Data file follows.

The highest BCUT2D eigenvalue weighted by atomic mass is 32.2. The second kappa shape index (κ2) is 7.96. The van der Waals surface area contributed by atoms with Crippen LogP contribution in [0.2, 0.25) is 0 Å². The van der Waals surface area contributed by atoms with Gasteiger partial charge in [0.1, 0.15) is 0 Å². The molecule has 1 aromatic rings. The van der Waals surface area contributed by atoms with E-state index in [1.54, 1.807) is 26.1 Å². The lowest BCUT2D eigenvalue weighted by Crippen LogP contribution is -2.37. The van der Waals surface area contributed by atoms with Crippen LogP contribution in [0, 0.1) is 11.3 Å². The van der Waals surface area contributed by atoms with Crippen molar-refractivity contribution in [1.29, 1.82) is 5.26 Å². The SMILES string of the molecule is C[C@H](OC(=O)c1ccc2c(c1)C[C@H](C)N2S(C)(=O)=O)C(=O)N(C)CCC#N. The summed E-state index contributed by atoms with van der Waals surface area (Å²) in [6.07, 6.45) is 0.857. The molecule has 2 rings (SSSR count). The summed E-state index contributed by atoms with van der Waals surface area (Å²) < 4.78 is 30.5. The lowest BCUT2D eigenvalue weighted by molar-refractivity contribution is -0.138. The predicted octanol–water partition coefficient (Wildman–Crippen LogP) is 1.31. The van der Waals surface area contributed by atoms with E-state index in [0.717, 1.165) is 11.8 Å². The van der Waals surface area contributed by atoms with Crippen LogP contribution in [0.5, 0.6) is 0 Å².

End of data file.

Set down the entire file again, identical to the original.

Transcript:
The highest BCUT2D eigenvalue weighted by atomic mass is 32.2. The second kappa shape index (κ2) is 7.96. The van der Waals surface area contributed by atoms with Crippen LogP contribution in [0.2, 0.25) is 0 Å². The van der Waals surface area contributed by atoms with Gasteiger partial charge in [0.1, 0.15) is 0 Å². The molecule has 1 aromatic rings. The van der Waals surface area contributed by atoms with E-state index in [1.54, 1.807) is 26.1 Å². The lowest BCUT2D eigenvalue weighted by Crippen LogP contribution is -2.37. The van der Waals surface area contributed by atoms with Crippen LogP contribution in [0, 0.1) is 11.3 Å². The van der Waals surface area contributed by atoms with Crippen molar-refractivity contribution in [1.29, 1.82) is 5.26 Å². The SMILES string of the molecule is C[C@H](OC(=O)c1ccc2c(c1)C[C@H](C)N2S(C)(=O)=O)C(=O)N(C)CCC#N. The summed E-state index contributed by atoms with van der Waals surface area (Å²) in [6.07, 6.45) is 0.857. The molecule has 2 rings (SSSR count). The summed E-state index contributed by atoms with van der Waals surface area (Å²) < 4.78 is 30.5. The lowest BCUT2D eigenvalue weighted by molar-refractivity contribution is -0.138. The predicted octanol–water partition coefficient (Wildman–Crippen LogP) is 1.31. The van der Waals surface area contributed by atoms with E-state index in [0.717, 1.165) is 11.8 Å². The van der Waals surface area contributed by atoms with Crippen LogP contribution in [0.5, 0.6) is 0 Å².